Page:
It should be no surprise that the vast majority of Americans do not get enough exercise, or any exercise at all.
But the percentage of Americans who are mostly sedentary can be shocking.
According to the Centers for Disease Control and Prevention (CDC), as many as 80 percent of Americans fail to meet the CDC’s Physical Activity Guidelines.1 These guidelines suggest that adults get a minimum of two and a half hours per week of moderately intense activity such as walking. An hour and a half per week of vigorous aerobic exercise such as jogging can be substituted for moderate activities.
The main reason for this exercise deficiency is simply lack of time.2 It’s not that people don’t want to work out, but that they feel they can’t budget it into their week. Individuals who work full time spend one-third of the majority of their days at work. Whatever free time is left over is often dedicated to child care or regular household maintenance. When confronted with these demands, people may find it difficult to make exercise a priority.
Given the widespread nature of this problem, and that the No. 1 obstacle to fitness is lack of time, it should be self-evident that the best way to get people motivated is to bring the exercise to them—more specifically, into their workplace.
A successful corporate wellness program is about more than just walking laps around the office during lunch. It should also incorporate nutritional counseling, lifestyle coaching (to help people quit smoking, for example), and free health screenings among other features.3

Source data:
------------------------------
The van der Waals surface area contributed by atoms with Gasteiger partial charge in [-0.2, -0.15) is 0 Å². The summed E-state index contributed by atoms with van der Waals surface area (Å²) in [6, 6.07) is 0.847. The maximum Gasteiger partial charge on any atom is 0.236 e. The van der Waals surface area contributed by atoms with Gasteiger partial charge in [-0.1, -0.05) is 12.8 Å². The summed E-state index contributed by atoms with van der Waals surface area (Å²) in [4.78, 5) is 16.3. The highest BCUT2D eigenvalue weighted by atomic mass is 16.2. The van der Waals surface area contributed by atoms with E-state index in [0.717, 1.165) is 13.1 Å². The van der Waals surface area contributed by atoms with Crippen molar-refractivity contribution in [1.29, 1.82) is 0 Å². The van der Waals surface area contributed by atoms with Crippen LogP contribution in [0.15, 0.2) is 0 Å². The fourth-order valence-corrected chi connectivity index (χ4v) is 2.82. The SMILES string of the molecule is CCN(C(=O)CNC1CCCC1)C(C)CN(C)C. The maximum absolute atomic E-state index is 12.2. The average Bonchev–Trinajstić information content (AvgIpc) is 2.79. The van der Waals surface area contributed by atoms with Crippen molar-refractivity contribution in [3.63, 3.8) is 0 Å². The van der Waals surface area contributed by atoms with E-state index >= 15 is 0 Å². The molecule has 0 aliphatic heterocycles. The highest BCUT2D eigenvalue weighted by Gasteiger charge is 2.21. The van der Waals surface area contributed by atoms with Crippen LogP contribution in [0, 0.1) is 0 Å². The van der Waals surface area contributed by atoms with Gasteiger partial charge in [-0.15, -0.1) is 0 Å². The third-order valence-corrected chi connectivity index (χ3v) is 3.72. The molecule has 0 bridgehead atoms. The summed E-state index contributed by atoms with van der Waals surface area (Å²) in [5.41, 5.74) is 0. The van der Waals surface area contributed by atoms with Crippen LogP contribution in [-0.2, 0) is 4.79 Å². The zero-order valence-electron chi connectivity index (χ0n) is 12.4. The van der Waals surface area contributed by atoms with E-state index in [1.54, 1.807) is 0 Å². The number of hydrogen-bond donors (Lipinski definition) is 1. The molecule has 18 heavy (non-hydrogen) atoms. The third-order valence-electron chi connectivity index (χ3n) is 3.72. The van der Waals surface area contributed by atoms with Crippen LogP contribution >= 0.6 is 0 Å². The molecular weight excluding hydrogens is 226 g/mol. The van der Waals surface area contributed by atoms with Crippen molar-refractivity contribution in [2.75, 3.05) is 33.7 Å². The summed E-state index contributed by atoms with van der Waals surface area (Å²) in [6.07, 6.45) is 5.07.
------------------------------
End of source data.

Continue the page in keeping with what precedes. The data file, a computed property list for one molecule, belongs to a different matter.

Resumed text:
Incorporating chiropractic care
Many of the aspects that Fortune 500 lists as hallmarks of successful corporate wellness programs easily fall within the scope of chiropractic.3 Offering nutritional counseling, stress-reduction techniques, yoga or other stretching and strengthening classes, and tips on ergonomically proper postures at the workplace are just a few ways in which chiropractors can add to the current trend of company wellness programs.4
DCs looking to get into corporate wellness should start by determining what type of companies they want to target.4 A program for a large company will be differ than one for a small, family-owned business.
Start small, perhaps by offering a limited number of services, such as a daily yoga or stress-management class. Begin with businesses in the immediate area. Talk with other companies in the same office complex.
Friends, family members, and patients may have workplaces looking to launch a corporate wellness program. If these people are in an upper-management position, they may have the authority to implement a wellness program at their workplace.
Perhaps the biggest advantage DCs have in offering company wellness programs is that they may already be a known quantity. Furthermore, odds may be good that at least one person at a company has undergone chiropractic care. These people can be a chiropractor’s greatest ally in instituting a workplace wellness program. Who better to champion the value of chiropractic than somebody who has already greatly benefited?
1 Centers for Disease Control and Prevention. “One in five adults meet overall physical activity guidelines.” CDC Newsroom. http://www.cdc.gov/media/releases/2013/p0502-physical-activity.html. Published May 2, 2013. Accessed May 19, 2015.
2 Web MD. The top 6 exercise excuses and how to beat them. Fitness & Exercise. http://www.webmd.com/fitness-exercise/guide/the-top-6-exercise-excuses-and-how-to-beat-them. Published April 11, 2012. Accessed May 19, 2015.
3 Fortune 500. “5 hallmarks of successful corporate wellness programs.” http://fortune.com/2015/04/13/corporate-wellness/. Published April 13, 2015. Accessed May 19, 2015.
4 Dynamic Chiropractic. How to start a wellness program with local businesses. http://www.dynamicchiropractic.com/mpacms/dc/article.php?id=44211. Published March 29, 1991. Accessed May 19, 2015.